Sokendai Review of Cultural and Social Studies


The impact of the Soviet cultural politics on folk music:
Balalaika ”Moscow 80” and players

Kaori Yunoki-Oie

(The Graduate University for Advanced Studies, School of Cultural and Social Studies,
Department of Regional Studies

Key words;

European Russia, balalaika, Soviet cultural politics, folk music, reproduction of culture

Balalaika, a three-stringed instrument with a triangle body, is well known as a Russian musical instrument. In Russia there are three styles of the Balalaika music, such as “folk” (non-staged), “national” (staged as an art music and promoted by the Soviet cultural politics) and “mass” (staged not as an art music) music, of which the “national” is the most famous because of the enthusiastic cultural propaganda of the Soviet Union. The purpose of this work is to clarify the relationship between the Soviet cultural politics and the “folk” music during the 1920s-30s, and the present situation of the folk music from a sample of Nerekhta region in Kostroma province.

In Nerekhta, where the politics did not so deeply influenced on the folk music, the balalaika performing culture has twice flourished by the mass supply of the instruments during the Soviet regime: at first, in the 1920s-30s and the second, in the 1980s. In the former period, factory made instruments began to be distributed to the people. Those days, the players, to whom the author gave interviews during her fieldwork, were still young. In the latter period, factory made instruments were once more distributed to the players. The “Moscow 80”, produced as a souvenir of Moscow Olympic, was the best present to the old players as a 50-yaer-old celebration by their relatives. After the collapse of the Soviet Union, they are reproducing the music culture of folk balalaika is again revitalized. The people are not only remembering the old tunes (naigrysh) and words (chastushka), but also making new words for their well-known favorite tunes.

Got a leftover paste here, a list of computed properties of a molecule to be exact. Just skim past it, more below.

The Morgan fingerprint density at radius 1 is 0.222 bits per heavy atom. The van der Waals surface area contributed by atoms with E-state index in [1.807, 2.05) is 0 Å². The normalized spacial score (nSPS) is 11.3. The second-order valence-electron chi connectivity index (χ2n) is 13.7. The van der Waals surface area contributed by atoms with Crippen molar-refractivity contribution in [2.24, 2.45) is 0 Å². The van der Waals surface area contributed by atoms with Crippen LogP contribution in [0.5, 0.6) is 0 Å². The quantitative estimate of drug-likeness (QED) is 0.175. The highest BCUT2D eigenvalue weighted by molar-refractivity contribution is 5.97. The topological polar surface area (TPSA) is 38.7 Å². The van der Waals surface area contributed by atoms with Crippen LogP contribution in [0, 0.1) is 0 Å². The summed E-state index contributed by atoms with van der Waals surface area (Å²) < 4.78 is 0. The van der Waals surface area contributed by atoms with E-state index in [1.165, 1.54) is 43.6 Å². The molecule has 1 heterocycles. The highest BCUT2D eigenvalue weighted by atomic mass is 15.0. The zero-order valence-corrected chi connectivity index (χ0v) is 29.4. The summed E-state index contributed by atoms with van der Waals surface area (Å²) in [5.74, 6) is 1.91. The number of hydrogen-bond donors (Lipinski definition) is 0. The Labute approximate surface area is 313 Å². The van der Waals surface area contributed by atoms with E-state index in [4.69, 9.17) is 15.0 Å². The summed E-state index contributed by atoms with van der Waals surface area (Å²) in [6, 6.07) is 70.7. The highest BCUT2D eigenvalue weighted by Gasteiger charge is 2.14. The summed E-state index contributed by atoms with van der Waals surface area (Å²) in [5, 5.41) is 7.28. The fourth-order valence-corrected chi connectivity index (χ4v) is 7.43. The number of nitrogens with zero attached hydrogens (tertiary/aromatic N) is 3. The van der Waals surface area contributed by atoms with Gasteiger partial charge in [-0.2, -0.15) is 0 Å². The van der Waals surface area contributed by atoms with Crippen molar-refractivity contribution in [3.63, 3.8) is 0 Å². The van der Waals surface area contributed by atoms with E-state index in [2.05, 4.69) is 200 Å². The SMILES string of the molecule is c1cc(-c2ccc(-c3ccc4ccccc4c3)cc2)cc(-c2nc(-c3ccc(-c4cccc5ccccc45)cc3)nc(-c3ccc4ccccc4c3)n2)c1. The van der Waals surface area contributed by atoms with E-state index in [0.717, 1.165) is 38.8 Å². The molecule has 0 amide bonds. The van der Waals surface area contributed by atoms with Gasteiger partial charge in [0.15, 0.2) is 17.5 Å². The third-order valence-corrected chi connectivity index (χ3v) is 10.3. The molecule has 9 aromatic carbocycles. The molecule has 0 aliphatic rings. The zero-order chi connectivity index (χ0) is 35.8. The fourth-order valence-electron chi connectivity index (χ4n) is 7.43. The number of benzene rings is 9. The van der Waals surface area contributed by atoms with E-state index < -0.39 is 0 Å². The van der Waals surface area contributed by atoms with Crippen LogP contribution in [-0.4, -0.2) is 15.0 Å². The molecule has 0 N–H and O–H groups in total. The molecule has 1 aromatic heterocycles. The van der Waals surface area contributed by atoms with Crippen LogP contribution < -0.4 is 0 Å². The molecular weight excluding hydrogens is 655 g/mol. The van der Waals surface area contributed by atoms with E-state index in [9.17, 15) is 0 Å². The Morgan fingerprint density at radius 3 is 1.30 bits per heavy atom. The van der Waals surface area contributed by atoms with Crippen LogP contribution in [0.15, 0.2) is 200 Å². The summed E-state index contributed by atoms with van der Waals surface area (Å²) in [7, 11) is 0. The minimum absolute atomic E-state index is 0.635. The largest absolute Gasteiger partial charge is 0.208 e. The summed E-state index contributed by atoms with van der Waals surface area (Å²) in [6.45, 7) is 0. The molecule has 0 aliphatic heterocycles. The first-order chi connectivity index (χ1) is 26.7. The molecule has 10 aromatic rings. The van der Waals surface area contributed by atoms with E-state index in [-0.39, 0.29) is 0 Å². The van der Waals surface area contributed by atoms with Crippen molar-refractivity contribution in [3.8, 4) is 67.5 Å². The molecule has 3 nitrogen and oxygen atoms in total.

In this paper, the author reached the conclusion that, in the case of the Nerekhta region, the item (factory made instruments) invented by the Soviet politics to destroy the traditional peasant culture functioned to promote the “folk” style balalaika music, contrary to the expectation of the Soviet government, and even played an important role for its revival today.